In this case study we examine key features of multiple Java VM support in Eclipse. We use this example not because it dictates how support for multiple versions of run times must be handled in every situation, but rather because it illustrates core design considerations for this problem.
Regardless of the Java version used to run Eclipse itself, the Eclipse Java development environment allows the user to configure which Java VM will be used for development. As will be seen below, a default choice is made for Java development, and this default can be overridden on a per-project basis.
Within the Java development environment preferences, there is a section for configuring Java run times:
In this case, we have two Java VM versions available, with a 1.5 VM set as default. (Available Java VM run times actually can vary on two dimensions: version and vendor. In this example, we will concentrate on version differences, though the same applies to vendor differences as well.)
The user can add new Java VM options:
Here I have added a Java 1.6 VM. Note that there are a number of archives (jar files) involved in the definition of a "Java 1.6 VM," and the tooling has determined these based on the location chosen. Also notice that adjustments to the archives list are possible (add, remove, etc.) using the buttons on the right-hand side.
Since a Java 1.5 VM is the default, a Java code using generics will compile without error and is supported by editor features such as code completion:
The user can, however, change the Java VM level at the default or project level. For this example, I changed the Java VM level to 1.4 for the project only. Doing so results in a rebuild and errors displayed in the editor:
With more detail in the Problem View:
Although this example seems very simple and obvious, it does illustrate a number of features. In particular, we can ask how useful (and usable) the Eclipse Java development environment would be if:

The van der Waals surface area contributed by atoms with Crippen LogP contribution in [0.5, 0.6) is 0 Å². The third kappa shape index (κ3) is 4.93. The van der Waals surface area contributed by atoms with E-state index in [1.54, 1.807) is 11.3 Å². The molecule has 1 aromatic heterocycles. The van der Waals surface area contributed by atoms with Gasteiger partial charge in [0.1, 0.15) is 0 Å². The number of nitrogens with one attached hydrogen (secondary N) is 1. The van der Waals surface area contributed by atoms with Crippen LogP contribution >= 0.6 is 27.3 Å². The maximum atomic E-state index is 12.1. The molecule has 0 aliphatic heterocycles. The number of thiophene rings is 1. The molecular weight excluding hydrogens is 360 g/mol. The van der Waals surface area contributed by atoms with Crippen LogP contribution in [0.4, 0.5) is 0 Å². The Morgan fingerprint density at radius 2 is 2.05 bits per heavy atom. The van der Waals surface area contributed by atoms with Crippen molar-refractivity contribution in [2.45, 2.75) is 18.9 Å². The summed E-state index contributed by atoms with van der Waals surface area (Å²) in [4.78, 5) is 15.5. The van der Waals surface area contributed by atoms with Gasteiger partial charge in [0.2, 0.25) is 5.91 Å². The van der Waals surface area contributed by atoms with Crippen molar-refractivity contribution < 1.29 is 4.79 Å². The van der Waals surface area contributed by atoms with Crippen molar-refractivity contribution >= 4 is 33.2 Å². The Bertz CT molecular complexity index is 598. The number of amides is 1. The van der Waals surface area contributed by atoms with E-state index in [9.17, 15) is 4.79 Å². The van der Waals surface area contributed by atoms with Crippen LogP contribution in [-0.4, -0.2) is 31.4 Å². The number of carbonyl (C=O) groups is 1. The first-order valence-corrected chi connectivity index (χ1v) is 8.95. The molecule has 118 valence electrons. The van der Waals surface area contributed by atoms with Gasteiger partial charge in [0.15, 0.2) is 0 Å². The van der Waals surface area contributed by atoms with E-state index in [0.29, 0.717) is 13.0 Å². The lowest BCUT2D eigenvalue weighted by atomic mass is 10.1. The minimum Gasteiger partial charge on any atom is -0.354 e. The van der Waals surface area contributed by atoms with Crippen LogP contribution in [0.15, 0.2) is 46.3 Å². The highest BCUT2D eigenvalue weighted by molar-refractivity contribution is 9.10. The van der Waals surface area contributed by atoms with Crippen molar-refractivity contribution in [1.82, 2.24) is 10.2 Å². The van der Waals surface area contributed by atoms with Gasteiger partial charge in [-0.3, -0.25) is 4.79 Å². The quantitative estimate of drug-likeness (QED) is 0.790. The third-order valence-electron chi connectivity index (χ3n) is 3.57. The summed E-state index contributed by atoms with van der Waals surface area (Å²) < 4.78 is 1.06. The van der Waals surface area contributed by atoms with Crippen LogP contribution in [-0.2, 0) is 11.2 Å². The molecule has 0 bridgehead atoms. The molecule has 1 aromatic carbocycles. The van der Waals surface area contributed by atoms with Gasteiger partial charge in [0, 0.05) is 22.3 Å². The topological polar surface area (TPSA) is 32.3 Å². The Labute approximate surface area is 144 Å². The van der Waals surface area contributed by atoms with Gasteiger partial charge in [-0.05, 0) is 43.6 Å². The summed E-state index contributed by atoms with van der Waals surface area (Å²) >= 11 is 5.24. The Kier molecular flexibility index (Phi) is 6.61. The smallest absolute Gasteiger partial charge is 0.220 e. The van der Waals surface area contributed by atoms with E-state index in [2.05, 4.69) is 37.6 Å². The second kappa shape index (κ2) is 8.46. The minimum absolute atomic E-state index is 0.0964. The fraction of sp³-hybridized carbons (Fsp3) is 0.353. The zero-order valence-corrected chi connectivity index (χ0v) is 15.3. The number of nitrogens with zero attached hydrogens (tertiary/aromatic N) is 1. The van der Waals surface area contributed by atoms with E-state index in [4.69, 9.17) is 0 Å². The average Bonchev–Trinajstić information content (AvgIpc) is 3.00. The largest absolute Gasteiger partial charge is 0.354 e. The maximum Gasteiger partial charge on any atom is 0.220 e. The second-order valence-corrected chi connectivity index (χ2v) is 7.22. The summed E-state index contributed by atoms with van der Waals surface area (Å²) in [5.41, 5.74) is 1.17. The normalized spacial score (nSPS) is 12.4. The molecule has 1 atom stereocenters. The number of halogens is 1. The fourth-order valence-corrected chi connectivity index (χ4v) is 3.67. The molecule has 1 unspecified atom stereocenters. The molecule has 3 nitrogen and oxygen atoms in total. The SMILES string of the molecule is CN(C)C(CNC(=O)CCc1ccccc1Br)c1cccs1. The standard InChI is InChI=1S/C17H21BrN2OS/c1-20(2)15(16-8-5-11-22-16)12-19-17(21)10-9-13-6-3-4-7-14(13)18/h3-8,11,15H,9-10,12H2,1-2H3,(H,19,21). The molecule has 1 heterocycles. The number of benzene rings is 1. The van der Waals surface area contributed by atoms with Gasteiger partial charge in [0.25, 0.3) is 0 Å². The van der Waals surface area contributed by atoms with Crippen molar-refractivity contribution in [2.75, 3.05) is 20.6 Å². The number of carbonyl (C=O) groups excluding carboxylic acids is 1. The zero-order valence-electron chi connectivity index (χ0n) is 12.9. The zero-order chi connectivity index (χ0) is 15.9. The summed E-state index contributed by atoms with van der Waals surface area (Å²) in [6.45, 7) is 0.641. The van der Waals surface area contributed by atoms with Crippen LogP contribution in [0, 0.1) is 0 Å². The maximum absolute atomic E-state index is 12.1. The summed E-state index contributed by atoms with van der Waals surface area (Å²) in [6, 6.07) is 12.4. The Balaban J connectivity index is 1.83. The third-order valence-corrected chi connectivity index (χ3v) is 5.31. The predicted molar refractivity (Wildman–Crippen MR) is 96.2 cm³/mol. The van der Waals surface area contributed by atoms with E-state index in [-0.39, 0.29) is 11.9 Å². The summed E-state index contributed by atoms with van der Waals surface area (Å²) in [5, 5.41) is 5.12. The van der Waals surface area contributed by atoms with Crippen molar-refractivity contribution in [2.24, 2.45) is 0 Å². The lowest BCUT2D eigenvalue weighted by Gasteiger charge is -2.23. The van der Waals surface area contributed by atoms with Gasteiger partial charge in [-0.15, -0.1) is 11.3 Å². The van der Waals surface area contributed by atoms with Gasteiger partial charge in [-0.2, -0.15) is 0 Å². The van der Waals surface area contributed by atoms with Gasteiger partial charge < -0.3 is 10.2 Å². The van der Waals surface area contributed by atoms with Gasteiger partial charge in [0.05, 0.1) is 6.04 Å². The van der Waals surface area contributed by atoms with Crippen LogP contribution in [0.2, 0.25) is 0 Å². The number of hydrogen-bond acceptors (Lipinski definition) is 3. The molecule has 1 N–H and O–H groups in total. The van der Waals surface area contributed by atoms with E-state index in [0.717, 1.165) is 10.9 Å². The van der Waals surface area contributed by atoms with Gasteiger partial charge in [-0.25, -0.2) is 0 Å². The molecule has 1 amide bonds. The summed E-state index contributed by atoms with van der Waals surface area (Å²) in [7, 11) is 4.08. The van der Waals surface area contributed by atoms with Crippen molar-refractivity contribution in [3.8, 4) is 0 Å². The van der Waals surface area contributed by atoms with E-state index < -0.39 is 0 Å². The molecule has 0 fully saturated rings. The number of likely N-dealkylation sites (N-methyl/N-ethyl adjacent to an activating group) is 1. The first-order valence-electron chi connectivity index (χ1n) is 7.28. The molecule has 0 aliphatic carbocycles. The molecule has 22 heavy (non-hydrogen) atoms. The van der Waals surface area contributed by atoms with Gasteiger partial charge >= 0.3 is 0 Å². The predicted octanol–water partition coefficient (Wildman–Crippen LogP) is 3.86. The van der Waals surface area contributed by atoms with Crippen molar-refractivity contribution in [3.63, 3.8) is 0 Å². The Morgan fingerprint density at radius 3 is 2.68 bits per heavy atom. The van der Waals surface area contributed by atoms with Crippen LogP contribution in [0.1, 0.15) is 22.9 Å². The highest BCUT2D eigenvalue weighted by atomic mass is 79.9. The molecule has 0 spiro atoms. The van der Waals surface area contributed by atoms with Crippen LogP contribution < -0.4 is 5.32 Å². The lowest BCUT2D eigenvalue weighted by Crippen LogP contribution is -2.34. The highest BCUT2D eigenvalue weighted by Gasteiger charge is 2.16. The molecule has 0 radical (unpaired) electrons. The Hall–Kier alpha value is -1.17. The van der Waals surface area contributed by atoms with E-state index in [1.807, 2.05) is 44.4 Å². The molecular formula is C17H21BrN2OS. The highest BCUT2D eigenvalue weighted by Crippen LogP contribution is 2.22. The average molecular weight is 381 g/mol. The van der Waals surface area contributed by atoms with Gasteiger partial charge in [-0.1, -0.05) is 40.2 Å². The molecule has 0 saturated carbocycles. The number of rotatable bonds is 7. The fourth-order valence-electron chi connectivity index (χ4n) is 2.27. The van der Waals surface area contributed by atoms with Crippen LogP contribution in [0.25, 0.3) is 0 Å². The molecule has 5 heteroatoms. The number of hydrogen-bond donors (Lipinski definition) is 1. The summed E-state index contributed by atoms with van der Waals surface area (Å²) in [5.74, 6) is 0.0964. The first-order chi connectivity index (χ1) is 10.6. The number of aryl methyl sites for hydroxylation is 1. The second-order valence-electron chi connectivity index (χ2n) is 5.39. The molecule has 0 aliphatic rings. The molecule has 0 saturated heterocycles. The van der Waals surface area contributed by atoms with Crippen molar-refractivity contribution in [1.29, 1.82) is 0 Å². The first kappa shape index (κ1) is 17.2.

- The user could not choose the Java VM for development. Perhaps instead the Java VM would be only the one used to run Eclipse, and hence the Eclipse launch configuration would need to be changed to switch Java VM run times.
- The user could not choose a Java VM version on a per-project basis. Instead the Java VM would be global, and changing it would impact all projects in the workspace.
- When adding a new Java VM option the user had to specify the set of archives by hand. That is, rather than thinking about add a "Java VM," the user had to think about adding a set of archives that together comprise the "Java VM."
- The Java editor was not aware of specific features in Java VM versions. Perhaps the Java editor would not support generics even though a Java 1.5 VM was is use.
- Switching the Java VM version for a project (or on a global default basis) did not register errors for code invalidated by the change.
- The Java editor and (Eclipse) incremental Java compiler did not show any compile errors, but when a application was run, the Java VM threw an error for invalid byte code.
Clearly these sorts of problems would seriously hamper efficient development of Java applications in Eclipse, and users would not consider the Eclipse Java tooling as particularly useful or usable. Luckily the Eclipse Java development environment does not suffer from these short-comings, and the relatively simple features in support of Java VM versions are keys in achieving this cohesiveness.